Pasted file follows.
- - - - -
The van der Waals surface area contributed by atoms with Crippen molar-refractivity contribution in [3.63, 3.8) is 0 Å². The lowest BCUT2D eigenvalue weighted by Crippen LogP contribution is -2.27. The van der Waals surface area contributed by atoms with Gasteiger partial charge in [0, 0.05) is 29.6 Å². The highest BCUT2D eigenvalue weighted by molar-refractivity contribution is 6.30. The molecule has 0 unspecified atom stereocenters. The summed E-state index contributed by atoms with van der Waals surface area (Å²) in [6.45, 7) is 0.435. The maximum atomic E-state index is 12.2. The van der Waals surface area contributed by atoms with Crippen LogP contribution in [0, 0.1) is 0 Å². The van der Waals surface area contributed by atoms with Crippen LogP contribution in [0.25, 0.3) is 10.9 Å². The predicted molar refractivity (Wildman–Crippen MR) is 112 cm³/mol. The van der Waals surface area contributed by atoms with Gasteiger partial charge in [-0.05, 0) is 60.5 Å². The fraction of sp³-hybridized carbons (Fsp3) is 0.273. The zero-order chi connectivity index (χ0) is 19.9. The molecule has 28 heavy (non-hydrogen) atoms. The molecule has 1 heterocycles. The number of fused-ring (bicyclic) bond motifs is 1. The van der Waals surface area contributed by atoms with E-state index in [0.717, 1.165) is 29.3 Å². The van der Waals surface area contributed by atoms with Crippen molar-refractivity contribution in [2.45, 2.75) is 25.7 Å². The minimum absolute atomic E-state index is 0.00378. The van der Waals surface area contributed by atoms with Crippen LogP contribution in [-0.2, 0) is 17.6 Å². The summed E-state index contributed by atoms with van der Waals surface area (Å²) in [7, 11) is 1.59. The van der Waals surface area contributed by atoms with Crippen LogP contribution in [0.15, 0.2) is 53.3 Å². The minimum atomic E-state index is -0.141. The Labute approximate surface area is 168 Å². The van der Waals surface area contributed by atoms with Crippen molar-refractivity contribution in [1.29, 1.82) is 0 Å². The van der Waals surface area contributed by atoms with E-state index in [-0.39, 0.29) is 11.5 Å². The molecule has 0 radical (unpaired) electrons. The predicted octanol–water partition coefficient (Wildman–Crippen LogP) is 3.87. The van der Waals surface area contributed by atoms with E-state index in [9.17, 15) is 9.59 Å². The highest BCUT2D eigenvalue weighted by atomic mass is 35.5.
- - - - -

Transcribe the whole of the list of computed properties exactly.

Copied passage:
The van der Waals surface area contributed by atoms with Crippen molar-refractivity contribution in [3.63, 3.8) is 0 Å². The lowest BCUT2D eigenvalue weighted by Crippen LogP contribution is -2.27. The van der Waals surface area contributed by atoms with Gasteiger partial charge in [0, 0.05) is 29.6 Å². The highest BCUT2D eigenvalue weighted by molar-refractivity contribution is 6.30. The molecule has 0 unspecified atom stereocenters. The summed E-state index contributed by atoms with van der Waals surface area (Å²) in [6.45, 7) is 0.435. The maximum atomic E-state index is 12.2. The van der Waals surface area contributed by atoms with Crippen LogP contribution in [0, 0.1) is 0 Å². The van der Waals surface area contributed by atoms with Crippen LogP contribution in [0.25, 0.3) is 10.9 Å². The predicted molar refractivity (Wildman–Crippen MR) is 112 cm³/mol. The van der Waals surface area contributed by atoms with Gasteiger partial charge in [-0.05, 0) is 60.5 Å². The fraction of sp³-hybridized carbons (Fsp3) is 0.273. The zero-order chi connectivity index (χ0) is 19.9. The molecule has 28 heavy (non-hydrogen) atoms. The molecule has 1 heterocycles. The number of fused-ring (bicyclic) bond motifs is 1. The van der Waals surface area contributed by atoms with E-state index in [0.717, 1.165) is 29.3 Å². The van der Waals surface area contributed by atoms with Crippen molar-refractivity contribution in [2.45, 2.75) is 25.7 Å². The minimum absolute atomic E-state index is 0.00378. The van der Waals surface area contributed by atoms with Crippen LogP contribution in [-0.2, 0) is 17.6 Å². The summed E-state index contributed by atoms with van der Waals surface area (Å²) in [7, 11) is 1.59. The van der Waals surface area contributed by atoms with Crippen LogP contribution in [0.15, 0.2) is 53.3 Å². The minimum atomic E-state index is -0.141. The Labute approximate surface area is 168 Å². The van der Waals surface area contributed by atoms with Crippen molar-refractivity contribution in [1.29, 1.82) is 0 Å². The van der Waals surface area contributed by atoms with E-state index in [-0.39, 0.29) is 11.5 Å². The molecule has 0 radical (unpaired) electrons. The predicted octanol–water partition coefficient (Wildman–Crippen LogP) is 3.87. The van der Waals surface area contributed by atoms with E-state index in [9.17, 15) is 9.59 Å². The highest BCUT2D eigenvalue weighted by atomic mass is 35.5.